I do feel the need to add one note, and this is conjecture, since it is always risky to discuss other people’s motives. This scheming at APS HQ is so bizarre that there cannot be a simple explanation for it. Some have held that the physicists of today are not as smart as they used to be, but I don’t think that is an issue. I think it is the money, exactly what Eisenhower warned about a half-century ago. There are indeed trillions of dollars involved, to say nothing of the fame and glory (and frequent trips to exotic islands) that go with being a member of the club. Your own Physics Department (of which you are chairman) would lose millions a year if the global warming bubble burst. When Penn State absolved Mike Mann of wrongdoing, and the University of East Anglia did the same for Phil Jones, they cannot have been unaware of the financial penalty for doing otherwise. As the old saying goes, you don’t have to be a weatherman to know which way the wind is blowing. Since
There’s a question oft-posed by the proponents of global warming… or of “climate change,” as the new term of art has it, thus allowing warmists to claim both the snowstorm now blanketing America’s East Coast, as well as the melting of that snow, as evidence for their theory.
“To what end?” the warmists ask the skeptics. Or, in the lingua franca of conspiracy theorists everywhere: “Cui bono, my friend, cui bono?”
Well, lots of people are benefiting from the practical implications of this theory. There’Nobel Laureate Al Gore for one, who is on track to become the first green billionaire:
Then, at the UN there is the organization that shared Gore’s Nobel Prize, the IPCC, and its controversial director Dr. Rajendra Pachauri, a railway engineer with no back ground in climate science who lives what has been described as a lavish lifestyle in Delhi. Publicly he oversaw a report issued with the imprimatur of the UN that the Himalayan glaciers that feed India’s rivers will have melted by 2035. Privately he has been acting as a director or advisor to a score of companies, including Pegasus Capital Advisors, GlorOil, Toyota, and Deutsche Bank, as revealed by Christopher Booker of the Telegraphhere and here.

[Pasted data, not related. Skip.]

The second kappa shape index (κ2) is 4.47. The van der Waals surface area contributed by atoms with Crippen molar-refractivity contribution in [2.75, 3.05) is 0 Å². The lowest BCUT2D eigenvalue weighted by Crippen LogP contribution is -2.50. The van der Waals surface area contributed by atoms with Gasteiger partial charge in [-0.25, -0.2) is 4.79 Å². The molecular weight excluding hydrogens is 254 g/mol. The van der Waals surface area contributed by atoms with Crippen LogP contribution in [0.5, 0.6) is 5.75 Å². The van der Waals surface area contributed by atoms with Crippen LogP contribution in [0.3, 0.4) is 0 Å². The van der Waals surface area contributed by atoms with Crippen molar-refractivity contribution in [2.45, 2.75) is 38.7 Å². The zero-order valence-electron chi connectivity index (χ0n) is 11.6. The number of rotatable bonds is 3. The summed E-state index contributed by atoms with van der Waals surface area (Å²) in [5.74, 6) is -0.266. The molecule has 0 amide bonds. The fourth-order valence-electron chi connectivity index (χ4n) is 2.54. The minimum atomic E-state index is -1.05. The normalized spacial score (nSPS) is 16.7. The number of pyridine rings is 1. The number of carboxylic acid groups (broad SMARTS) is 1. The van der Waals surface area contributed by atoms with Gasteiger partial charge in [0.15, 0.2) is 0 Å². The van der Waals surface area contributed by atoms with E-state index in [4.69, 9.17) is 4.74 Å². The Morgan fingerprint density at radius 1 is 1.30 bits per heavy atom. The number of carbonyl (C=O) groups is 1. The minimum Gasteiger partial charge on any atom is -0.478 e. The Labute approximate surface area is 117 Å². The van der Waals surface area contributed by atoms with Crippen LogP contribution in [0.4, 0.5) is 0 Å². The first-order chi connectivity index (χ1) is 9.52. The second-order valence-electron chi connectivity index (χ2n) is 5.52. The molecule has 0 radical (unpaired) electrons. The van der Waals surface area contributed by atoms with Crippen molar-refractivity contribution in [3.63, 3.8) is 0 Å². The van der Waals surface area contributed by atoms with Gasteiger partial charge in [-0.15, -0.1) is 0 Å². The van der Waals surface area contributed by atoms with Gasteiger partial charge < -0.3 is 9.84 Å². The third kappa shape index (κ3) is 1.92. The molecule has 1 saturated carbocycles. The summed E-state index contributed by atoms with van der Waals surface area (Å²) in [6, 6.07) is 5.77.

But hard-core warmists, intent on skepticizing the skeptics, invariably ask: “why would the media go along with this poppycock?”
Yes, why are the media so invested in the warming notion, given the countervailing evidence, the fact that the last climate theory (the global cooling scare of the 1970s) was so quickly disproven, and that it is self-evident that CO2, that most persecuted of molecules, is essential for life… for plant life. (When an elephant sighs, a tree smiles.)
Well, the BBC, a prime proponents of warming theory, or AGW, has heavily invested its pension fund in the theory, and thus have had a major non-Scientific reason for their bias. As revealed this weekend in The Express:
The corporation is under investigation after being inundated with complaints that its editorial coverage of climate change is biased in favour of those who say it is a man-made phenomenon. The £8billion pension fund is likely to come under close scrutiny over its commitment to promote a low-carbon economy while